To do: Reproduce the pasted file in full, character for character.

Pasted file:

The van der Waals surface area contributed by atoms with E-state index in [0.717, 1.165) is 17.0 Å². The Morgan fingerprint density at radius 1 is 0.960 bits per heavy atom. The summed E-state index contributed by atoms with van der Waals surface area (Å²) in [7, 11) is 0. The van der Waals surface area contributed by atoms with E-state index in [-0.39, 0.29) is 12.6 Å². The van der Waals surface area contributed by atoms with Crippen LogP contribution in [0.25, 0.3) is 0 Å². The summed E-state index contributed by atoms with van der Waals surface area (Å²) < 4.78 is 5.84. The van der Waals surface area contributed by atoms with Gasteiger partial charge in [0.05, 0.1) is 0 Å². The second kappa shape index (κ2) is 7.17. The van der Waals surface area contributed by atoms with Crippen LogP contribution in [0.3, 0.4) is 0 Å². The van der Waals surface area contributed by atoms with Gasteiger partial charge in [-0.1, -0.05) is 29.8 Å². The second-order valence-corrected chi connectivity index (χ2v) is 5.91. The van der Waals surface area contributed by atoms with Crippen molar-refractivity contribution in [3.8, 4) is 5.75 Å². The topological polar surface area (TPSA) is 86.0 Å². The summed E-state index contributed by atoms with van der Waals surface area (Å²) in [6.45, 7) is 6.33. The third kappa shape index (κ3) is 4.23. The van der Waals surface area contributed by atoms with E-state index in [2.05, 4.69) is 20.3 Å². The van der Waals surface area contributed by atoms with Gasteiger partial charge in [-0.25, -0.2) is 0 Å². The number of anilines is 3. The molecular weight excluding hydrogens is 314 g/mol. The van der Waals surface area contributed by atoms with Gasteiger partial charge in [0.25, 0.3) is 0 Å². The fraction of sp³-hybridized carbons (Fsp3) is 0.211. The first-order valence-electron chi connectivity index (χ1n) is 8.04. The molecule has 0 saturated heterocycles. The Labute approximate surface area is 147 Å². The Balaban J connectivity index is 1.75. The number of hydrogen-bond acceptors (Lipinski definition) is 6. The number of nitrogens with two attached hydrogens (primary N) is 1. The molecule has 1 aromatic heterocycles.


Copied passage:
The van der Waals surface area contributed by atoms with E-state index in [0.717, 1.165) is 17.0 Å². The Morgan fingerprint density at radius 1 is 0.960 bits per heavy atom. The summed E-state index contributed by atoms with van der Waals surface area (Å²) in [7, 11) is 0. The van der Waals surface area contributed by atoms with E-state index in [-0.39, 0.29) is 12.6 Å². The van der Waals surface area contributed by atoms with Crippen LogP contribution in [0.25, 0.3) is 0 Å². The summed E-state index contributed by atoms with van der Waals surface area (Å²) < 4.78 is 5.84. The van der Waals surface area contributed by atoms with Gasteiger partial charge in [0.05, 0.1) is 0 Å². The second kappa shape index (κ2) is 7.17. The van der Waals surface area contributed by atoms with Crippen LogP contribution in [0.3, 0.4) is 0 Å². The van der Waals surface area contributed by atoms with Gasteiger partial charge in [-0.1, -0.05) is 29.8 Å². The second-order valence-corrected chi connectivity index (χ2v) is 5.91. The van der Waals surface area contributed by atoms with Crippen molar-refractivity contribution in [3.8, 4) is 5.75 Å². The topological polar surface area (TPSA) is 86.0 Å². The summed E-state index contributed by atoms with van der Waals surface area (Å²) in [6.45, 7) is 6.33. The third kappa shape index (κ3) is 4.23. The van der Waals surface area contributed by atoms with E-state index in [2.05, 4.69) is 20.3 Å². The van der Waals surface area contributed by atoms with Gasteiger partial charge in [-0.25, -0.2) is 0 Å². The number of anilines is 3. The molecular weight excluding hydrogens is 314 g/mol. The van der Waals surface area contributed by atoms with Gasteiger partial charge in [0.25, 0.3) is 0 Å². The fraction of sp³-hybridized carbons (Fsp3) is 0.211. The first-order valence-electron chi connectivity index (χ1n) is 8.04. The molecule has 0 saturated heterocycles. The Labute approximate surface area is 147 Å². The Balaban J connectivity index is 1.75. The number of hydrogen-bond acceptors (Lipinski definition) is 6. The number of nitrogens with two attached hydrogens (primary N) is 1. The molecule has 1 aromatic heterocycles.